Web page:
Those number at the bottom of your personal check are for
more than just banks and businesses to use. You may have to
know what those numbers mean when you order new checks or
set up a direct deposit.
If you have no idea what your checking account number and
bank's routing number are, this article will explain how to
identify them using a personal check.
You'll find the routing number as well as your checking
account number on your checks' MICR line. Banks have been
using MICR lines on checks since back in the 1950s.
MICR is an acronym meaning Magnetic Ink Character
Recognition. As you might guess, those digits along the
bottom edge of your business checks or personal checks are
printed with special magnetic ink. This makes the data
readable by processing equipment used at your financial
The Federal Reserve assigns routing numbers to individual
banks indicating where the funds in a financial transaction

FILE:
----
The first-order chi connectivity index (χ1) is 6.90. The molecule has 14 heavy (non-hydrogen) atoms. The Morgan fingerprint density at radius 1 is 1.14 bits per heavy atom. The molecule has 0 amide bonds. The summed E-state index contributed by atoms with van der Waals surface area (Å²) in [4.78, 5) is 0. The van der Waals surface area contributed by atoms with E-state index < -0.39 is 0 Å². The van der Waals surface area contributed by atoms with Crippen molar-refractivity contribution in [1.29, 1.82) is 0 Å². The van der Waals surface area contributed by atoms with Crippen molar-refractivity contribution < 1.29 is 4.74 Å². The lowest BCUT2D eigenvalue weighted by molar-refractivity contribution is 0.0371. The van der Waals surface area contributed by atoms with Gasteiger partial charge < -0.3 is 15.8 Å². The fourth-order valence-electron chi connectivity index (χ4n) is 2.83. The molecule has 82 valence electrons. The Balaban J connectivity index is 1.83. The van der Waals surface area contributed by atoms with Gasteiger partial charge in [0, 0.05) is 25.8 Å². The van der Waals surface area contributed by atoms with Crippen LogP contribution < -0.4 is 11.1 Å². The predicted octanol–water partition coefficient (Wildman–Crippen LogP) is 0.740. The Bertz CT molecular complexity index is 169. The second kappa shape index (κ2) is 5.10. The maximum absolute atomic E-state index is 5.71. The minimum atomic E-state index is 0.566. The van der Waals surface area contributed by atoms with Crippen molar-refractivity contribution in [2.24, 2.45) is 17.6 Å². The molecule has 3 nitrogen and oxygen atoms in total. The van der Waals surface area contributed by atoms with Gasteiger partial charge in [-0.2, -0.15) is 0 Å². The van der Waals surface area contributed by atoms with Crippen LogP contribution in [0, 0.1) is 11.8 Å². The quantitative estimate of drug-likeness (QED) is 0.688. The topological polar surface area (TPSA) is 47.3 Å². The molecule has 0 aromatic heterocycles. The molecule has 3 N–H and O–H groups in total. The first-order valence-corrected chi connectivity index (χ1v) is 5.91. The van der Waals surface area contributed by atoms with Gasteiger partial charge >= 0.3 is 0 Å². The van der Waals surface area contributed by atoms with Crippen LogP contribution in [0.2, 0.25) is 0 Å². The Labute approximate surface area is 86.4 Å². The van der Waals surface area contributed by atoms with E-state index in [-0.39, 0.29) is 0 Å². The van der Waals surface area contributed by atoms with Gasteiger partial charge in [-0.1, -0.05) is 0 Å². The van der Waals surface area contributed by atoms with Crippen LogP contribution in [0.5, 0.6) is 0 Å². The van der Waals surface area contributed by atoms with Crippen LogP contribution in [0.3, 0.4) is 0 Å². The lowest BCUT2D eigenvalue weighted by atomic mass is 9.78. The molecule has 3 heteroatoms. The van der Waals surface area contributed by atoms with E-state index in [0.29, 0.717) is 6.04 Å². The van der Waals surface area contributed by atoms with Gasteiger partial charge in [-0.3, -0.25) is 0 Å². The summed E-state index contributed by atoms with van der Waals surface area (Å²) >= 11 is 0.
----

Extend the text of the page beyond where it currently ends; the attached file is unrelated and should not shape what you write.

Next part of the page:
is going to and coming from. There are nearly 27,000
routing numbers currently in use.
Find the routing number on you checks by looking for the
first 9 number on the MICR line. You can easily spot these
nine digits because they are almost always between two
special symbols found on the check.
You should be aware of the fact that some financial
institutions have separate routing numbers intended only for
deposits. As you're ordering your new checks, make sure you
take a close look to see if these numbers are identical or
The numbers and digits used in account numbers can be very
different depending on where you bank. It will normally
follow your routing number on the MICR line.
When entering your account number on websites for most
online check printers, you can use certain keys to enter
symbols in the number not found on your keyboard.
There can also be spaces within your account number. If
you're not sure how many spaces are between digits, you can
use a ruler to measure another physical check. Each space is
1/8 of an inch.
You can also find the actual check number on the MICR line.
All that this piece of information represents is the
sequential number used to identify a specific check. You can
also find the check number in the top right corner of all
your personal checks.
When you enter the information found on your MICR line, it's
crucial to make sure all information is correct. Double check
for typos and accuracy. That means double-checking your old
check so you're positive the routing and account numbers are